The Erie County,N.Y., comptroller's office expects to issue a request for proposals this week for underwriters for a $63.1 million bond anticipation note deal that has broken a deadlock between the county and its control board.
Under an in principle agreement worked out last month between the Erie County Fiscal Stability Authority and County Executive Chris Collins, both the county and control board will determine the cost of issuing the Bans on their own. If the control board, with its much higher credit rating, is able to generate more than $100,000 in savings, compared to the cost of issuance by the county, then it will issue the Bans. If the control board's savings would be less than $100,000, then the county will issue the notes.
"Doing the 12-month Ban is a compromise that lets us get the money borrowed for our 2007 and 2008 capital projects," Collins said. "It's a way of ending the stalemate where they couldn't borrow without my permission and I couldn't borrow without theirs."
If the agreement sticks, Comptroller Mark Poloncarz said he expects the Bans to price in late July.
The county's capital program was brought to a near standstill last year when neither the county nor the control board would allow the other to issue bonds for its 2007 capital program. The control board was created in 2005 when the county faced a fiscal crisis.
By statute, the control board has to approve the county's annual budget and four-year plan. If it doesn't, the board goes from an advisory role into "hard control," which gives it the right to approve or deny bond issues. The board is in hard control now, having rejected Collins' four-year financial plan last month.
The standoff over which entity would issue bonds continued when the board rejected the newly elected Collins' request for the county to issue its own bonds this year. Authority executive director Kenneth Vetter said the higher rated control board could issue the bonds more cheaply.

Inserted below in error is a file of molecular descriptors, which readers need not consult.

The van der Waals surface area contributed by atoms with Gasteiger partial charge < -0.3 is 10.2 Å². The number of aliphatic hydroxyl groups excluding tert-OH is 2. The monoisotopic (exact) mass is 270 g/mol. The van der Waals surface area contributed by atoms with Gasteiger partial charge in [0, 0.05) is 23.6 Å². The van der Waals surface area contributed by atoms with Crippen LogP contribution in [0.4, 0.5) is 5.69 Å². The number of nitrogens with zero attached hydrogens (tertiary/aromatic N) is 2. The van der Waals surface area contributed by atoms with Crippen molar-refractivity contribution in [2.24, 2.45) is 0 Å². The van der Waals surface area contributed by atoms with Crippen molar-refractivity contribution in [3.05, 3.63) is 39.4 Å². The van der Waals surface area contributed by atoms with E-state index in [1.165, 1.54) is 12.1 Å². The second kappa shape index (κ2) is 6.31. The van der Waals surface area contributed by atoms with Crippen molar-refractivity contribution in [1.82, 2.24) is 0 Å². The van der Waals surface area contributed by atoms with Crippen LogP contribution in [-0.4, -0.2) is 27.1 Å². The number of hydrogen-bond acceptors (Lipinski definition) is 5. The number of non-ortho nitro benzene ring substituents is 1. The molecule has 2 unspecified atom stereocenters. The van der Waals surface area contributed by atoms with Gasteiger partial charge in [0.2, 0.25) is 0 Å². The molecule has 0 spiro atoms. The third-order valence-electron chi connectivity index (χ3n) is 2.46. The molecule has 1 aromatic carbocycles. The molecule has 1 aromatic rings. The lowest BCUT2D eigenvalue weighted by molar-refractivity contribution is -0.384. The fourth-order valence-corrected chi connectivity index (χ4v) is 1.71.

If the board sells bonds, it will stay in existence as long as the bonds are outstanding, to which Collins objected. The two sides reached a compromise in February, but that fell apart last month. The proposed Ban issuance will cover both the 2007 and 2008 capital plan.
About $13 million of the proceeds will be used to repay the county's general fund which has been funding some capital projects on a pay as you go basis. The proceeds will finance capital projects that include a new scoreboard at the stadium where the National Football League's Buffalo Bills plays as well as new roof at the convention center, an emergency communications system and bridge and road work.
"This can get things moving at this point, but there still has to be a further discussion because both sides of this issue have indicated that regardless of what happens with the bond anticipation note, this does not lock in one side or another to do the bonding in the future," Vetter said.
It's the future that bothers Poloncarz since next year the county could find itself in the same position if again the control board refuses to let the county sell bonds on its own when the Bans mature.
"All it does is delay the final decision until next year," Poloncarz said. "I didn't think it was in the best interest [of the county] other than ensuring that the projects get done."
But Collins said he expects that a management initiative borrowed from manufacturing called "Six Sigma" that he is applying to county government will bring in enough cost savings to garner the board's approval next year. This would put the control board back into advisory status and the county could then issue bonds without the board's consent.
"I will never allow them to borrow," Collins said of the control board. "As long as the county has an investment grade rating, [the board] will never be given a determination of need for a 30-year bond. They know I'm serious. No one wants to stop our capital plan from moving forward. We needed to get past the emotion of the 18 month standoff. I don't expect us to be there again."